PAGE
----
For an entire game series built on the concept of player choices (yes, some situations require retconning or choices made for you, that’s the nature of games, such as having to side with Cerberus and the Illusive Man in 2), it throws it out of the window in the last ten minutes and you end up with no choice at all. Nothing, not a single thing, that you have done in any of the three games prior to those ten minutes mattered at all. You still get the same ending. It doesn’t matter if you spend the entire game not bothering to build up your military forces and go to attack earth with the weakest possible, you still succeed just as easily as if you get the maximum possible war assets.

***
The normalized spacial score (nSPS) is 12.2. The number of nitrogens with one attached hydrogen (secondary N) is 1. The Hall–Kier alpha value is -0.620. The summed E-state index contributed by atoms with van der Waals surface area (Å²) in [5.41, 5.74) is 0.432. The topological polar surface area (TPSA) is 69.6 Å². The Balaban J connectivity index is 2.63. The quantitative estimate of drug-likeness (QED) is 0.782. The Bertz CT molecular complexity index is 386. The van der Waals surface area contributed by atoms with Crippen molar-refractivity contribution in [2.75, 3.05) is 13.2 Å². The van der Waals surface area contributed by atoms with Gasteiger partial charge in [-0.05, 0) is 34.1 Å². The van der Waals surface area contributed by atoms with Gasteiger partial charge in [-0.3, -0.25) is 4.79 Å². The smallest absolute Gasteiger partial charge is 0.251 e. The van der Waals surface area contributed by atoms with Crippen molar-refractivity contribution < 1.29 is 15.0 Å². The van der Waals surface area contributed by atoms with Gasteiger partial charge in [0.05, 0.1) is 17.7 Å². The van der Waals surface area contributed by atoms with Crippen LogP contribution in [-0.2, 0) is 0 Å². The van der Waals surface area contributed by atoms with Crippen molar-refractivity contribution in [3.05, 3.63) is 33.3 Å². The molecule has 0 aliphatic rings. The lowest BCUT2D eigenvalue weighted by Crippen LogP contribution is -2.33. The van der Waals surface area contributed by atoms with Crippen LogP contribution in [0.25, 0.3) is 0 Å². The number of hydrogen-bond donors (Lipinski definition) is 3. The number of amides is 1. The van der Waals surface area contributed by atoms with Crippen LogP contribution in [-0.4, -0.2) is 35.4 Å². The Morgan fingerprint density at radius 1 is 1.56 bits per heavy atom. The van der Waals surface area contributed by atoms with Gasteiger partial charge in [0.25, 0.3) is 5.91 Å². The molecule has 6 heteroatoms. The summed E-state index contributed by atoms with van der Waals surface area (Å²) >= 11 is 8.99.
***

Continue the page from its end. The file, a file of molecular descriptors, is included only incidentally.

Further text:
These disgruntled players aren’t “entitled” for desiring the endings changed, and are NOT necessarily asking for it all to be sunshine and bunnies in the ending. They merely want endings which reflect the key choices you made throughout the trilogy, as was promised repeatedly by the developers. Even a month before the game was actually released, Casey Hudson of Bioware publicly said the following in many interviews:

    “”Yeah, and I’d say much more so, because we have the ability to build the endings out in a way that we don’t have to worry about eventually tying them back together somewhere. This story arc is coming to an end with this game. That means the endings can be a lot more different. At this point we’re taking into account so many decisions that you’ve made as a player and reflecting a lot of that stuff. It’s not even in any way like the traditional game endings, where you can say how many endings there are or whether you got ending A, B, or C.”